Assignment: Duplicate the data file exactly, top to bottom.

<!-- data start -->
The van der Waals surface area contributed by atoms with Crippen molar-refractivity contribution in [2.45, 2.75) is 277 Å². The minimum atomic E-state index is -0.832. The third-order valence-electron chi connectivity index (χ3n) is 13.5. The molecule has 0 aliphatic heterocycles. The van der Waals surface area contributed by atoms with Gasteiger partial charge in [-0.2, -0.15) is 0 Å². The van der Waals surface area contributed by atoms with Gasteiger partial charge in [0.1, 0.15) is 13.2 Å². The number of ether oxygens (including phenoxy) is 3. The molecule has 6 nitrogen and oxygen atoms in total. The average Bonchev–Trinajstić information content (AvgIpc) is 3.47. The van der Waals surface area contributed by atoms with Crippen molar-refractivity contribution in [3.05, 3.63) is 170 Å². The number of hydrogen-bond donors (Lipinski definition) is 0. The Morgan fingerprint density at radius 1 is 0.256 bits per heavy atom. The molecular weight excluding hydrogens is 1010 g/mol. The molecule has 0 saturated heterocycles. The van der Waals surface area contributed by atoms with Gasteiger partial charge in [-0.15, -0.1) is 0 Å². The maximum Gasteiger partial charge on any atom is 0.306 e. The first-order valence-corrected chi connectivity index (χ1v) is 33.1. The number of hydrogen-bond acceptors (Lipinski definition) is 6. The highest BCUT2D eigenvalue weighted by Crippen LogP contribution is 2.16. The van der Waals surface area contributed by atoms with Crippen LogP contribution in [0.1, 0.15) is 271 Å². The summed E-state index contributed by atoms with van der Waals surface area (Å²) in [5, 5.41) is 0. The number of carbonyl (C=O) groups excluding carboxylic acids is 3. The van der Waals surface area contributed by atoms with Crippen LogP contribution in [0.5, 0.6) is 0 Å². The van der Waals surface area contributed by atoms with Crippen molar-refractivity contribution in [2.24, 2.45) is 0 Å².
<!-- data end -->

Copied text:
The van der Waals surface area contributed by atoms with Crippen molar-refractivity contribution in [2.45, 2.75) is 277 Å². The minimum atomic E-state index is -0.832. The third-order valence-electron chi connectivity index (χ3n) is 13.5. The molecule has 0 aliphatic heterocycles. The van der Waals surface area contributed by atoms with Gasteiger partial charge in [-0.2, -0.15) is 0 Å². The van der Waals surface area contributed by atoms with Gasteiger partial charge in [0.1, 0.15) is 13.2 Å². The number of ether oxygens (including phenoxy) is 3. The molecule has 6 nitrogen and oxygen atoms in total. The average Bonchev–Trinajstić information content (AvgIpc) is 3.47. The van der Waals surface area contributed by atoms with Crippen molar-refractivity contribution in [3.05, 3.63) is 170 Å². The number of hydrogen-bond donors (Lipinski definition) is 0. The Morgan fingerprint density at radius 1 is 0.256 bits per heavy atom. The molecular weight excluding hydrogens is 1010 g/mol. The molecule has 0 saturated heterocycles. The van der Waals surface area contributed by atoms with Gasteiger partial charge in [-0.15, -0.1) is 0 Å². The maximum Gasteiger partial charge on any atom is 0.306 e. The first-order valence-corrected chi connectivity index (χ1v) is 33.1. The number of hydrogen-bond acceptors (Lipinski definition) is 6. The highest BCUT2D eigenvalue weighted by Crippen LogP contribution is 2.16. The van der Waals surface area contributed by atoms with Crippen LogP contribution in [0.1, 0.15) is 271 Å². The summed E-state index contributed by atoms with van der Waals surface area (Å²) in [5, 5.41) is 0. The number of carbonyl (C=O) groups excluding carboxylic acids is 3. The van der Waals surface area contributed by atoms with Crippen LogP contribution in [0.5, 0.6) is 0 Å². The van der Waals surface area contributed by atoms with Crippen molar-refractivity contribution in [2.24, 2.45) is 0 Å².